The budget as a political pivot
THE perils of Gramm-Rudman and of overall Washington budget policy certainly deserve attention on economic grounds. But it's also worth remarking that the 1986 budget debate will have an enormous impact on United States politics. It could even be the major near-term cockpit of realignment (or nonrealignment) of the US party system. The immediate tactical considerations are well understood. Democrats are taking care not to sound too eager for tax increases to avoid spending cuts. And most Republicans are quite aware, in turn, that while the public may applaud deficit reduction, it won't cheer overenthusiastic gutting of popular programs.
But the larger national political stakes of current-day fiscal maneuvering have commanded less attention. Some 15 months after the 1984 elections, Republicans still hold a slim lead in public perception of their ability to deal with US macroeconomic policy -- keeping the country prosperous, controlling government spending, and the like. In this regard, they profit from continuing economic recovery. The GOP edge, however, has narrowed since the months immediately after the President's 1984 landslide. The Gallup Organization has reported a steady 1985 decline in the percentage of Americans choosing the GOP as the party best able to handle America's most pressing (largely economic) problems.
One reason for this deterioration is that although ongoing recovery has kept the GOP in the plus column on general economic performance, support has declined for specific Republican positions on economic issues. Trade and agricultural policy come to mind. Polls show that Americans favor a tougher trade policy and a more generous approach to farm distress. And voters hurt by trade and farm policies have been moving away from the Republicans.
Since December evidence has been mounting that the Republicans have also lost their early 1985 dream of using tax reform to trigger party realignment. December's brouhaha in the House of Representatives, when GOP legislators turned against tax reform and Democrats were the ones who pushed it through, rewrote what was always a very shaky GOP equation. The Democrats' House-passed bill is arguably adverse to business and US international competitiveness, but it has more public appeal than the alternative Reagan proposals. New Louis Harris polling shows the Democrats with a solid lead over the Republicans on the tax reform issue.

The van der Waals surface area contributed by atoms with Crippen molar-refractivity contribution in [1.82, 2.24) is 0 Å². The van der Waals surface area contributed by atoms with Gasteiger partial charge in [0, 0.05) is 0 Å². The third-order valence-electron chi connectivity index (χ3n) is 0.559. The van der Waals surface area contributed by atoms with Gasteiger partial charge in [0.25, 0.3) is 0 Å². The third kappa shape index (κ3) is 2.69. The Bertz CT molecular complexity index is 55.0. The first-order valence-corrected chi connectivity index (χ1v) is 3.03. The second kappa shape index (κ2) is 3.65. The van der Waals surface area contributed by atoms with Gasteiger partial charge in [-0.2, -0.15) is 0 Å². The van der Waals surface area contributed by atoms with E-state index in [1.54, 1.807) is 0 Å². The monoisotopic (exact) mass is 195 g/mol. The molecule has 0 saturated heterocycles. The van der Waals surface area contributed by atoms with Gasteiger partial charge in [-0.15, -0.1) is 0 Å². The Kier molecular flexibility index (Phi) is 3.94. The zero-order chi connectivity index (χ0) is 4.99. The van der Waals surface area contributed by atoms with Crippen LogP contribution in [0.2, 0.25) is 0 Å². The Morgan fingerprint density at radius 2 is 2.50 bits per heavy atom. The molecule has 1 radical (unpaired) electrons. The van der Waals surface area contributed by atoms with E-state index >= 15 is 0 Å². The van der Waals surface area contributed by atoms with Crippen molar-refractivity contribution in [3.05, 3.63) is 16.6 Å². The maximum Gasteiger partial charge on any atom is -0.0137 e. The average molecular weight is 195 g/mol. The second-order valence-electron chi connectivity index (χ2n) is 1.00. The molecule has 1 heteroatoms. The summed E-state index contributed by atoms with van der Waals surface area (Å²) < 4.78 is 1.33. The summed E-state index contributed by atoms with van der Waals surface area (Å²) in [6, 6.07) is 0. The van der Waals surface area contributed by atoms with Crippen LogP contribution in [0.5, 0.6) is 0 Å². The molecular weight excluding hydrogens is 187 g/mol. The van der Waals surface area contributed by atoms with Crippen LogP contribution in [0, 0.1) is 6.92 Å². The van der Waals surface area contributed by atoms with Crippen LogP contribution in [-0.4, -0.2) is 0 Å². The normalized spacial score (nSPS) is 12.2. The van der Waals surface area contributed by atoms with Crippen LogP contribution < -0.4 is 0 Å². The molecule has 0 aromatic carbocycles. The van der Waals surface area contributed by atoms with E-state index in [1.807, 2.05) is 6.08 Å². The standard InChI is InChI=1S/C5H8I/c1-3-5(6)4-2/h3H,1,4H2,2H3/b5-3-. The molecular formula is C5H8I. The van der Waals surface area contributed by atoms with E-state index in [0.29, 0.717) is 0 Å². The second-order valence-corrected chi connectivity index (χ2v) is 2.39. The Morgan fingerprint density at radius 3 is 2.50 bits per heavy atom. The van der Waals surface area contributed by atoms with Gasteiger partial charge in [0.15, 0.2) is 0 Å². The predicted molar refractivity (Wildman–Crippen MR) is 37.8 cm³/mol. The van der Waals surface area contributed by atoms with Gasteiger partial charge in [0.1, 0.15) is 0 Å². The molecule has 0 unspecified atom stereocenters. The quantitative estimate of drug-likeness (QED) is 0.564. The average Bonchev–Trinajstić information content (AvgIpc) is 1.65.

Economic ideology provides the common denominator of how the GOP has dissipated the partisan opportunity existing in the wake of the November 1984 election. The first months of President Reagan's second term produced an impolitic insistence by the administration on laissez faire agricultural, trade, and currency management, support for mergermania and desire to strip special social and economic objectives, deductions, and credits from the tax code. And a similar mind-set still permeates the President's new budget proposals to curb the federal government's domestic role by slashing dozens of middle-class programs. For many voters, it is simply too harsh.
These reactions are a key factor in the 1985-86 decline of Republian voter identification. Published statistics confirm the shift. After the 1984 elections, GOP survey-takers Dick Wirthlin and Bob Teeter frequently contended that the Republicans had passed or were about to pass the Democrats. Now, conceding that the GOP has ebbed a bit, they insist they are neck and neck.
Some major public polls did show the GOP closing in on the Democrats back in early 1985, but that's no longer the case. The latest Gallup poll contends that the Republicans peaked in early 1985, when 37 percent of Americans called themselves Democrats and 35 percent called themselves Republicans. By December, the Democrats had regained a 40 percent to 33 percent lead. Similarly, the latest (January) CBS News/New York Times poll shows the Republicans slipping and party identification returning to 1981 levels -- 37 percent Democratic and 29 percent Republican. Last fall, Harris had already gone on record calling GOP gains ``marginal'' and that saying Democrats still held a 41 percent to 30 percent lead nationally. And Daniel Yankelovich, polling for Time magazine, said that Republican gains fell short of realignment and that as of September, Democrats led the GOP by 44 percent to 31 percent.
Polls at the state level further document this slippage, especially in Dixie and the Farm Belt. Democratic officeholder changeovers to the GOP have slowed to a trickle, and now there is some trend the other way.
This is more than coincidental, and the budget debate may be pivotal in where party preference goes from here. Should the White House continue its overinsistence on curbing accepted economic functions of government, the Republican erosion will probably continue, too.
Kevin Phillips is an author, commentator, and publisher of The American Political Report.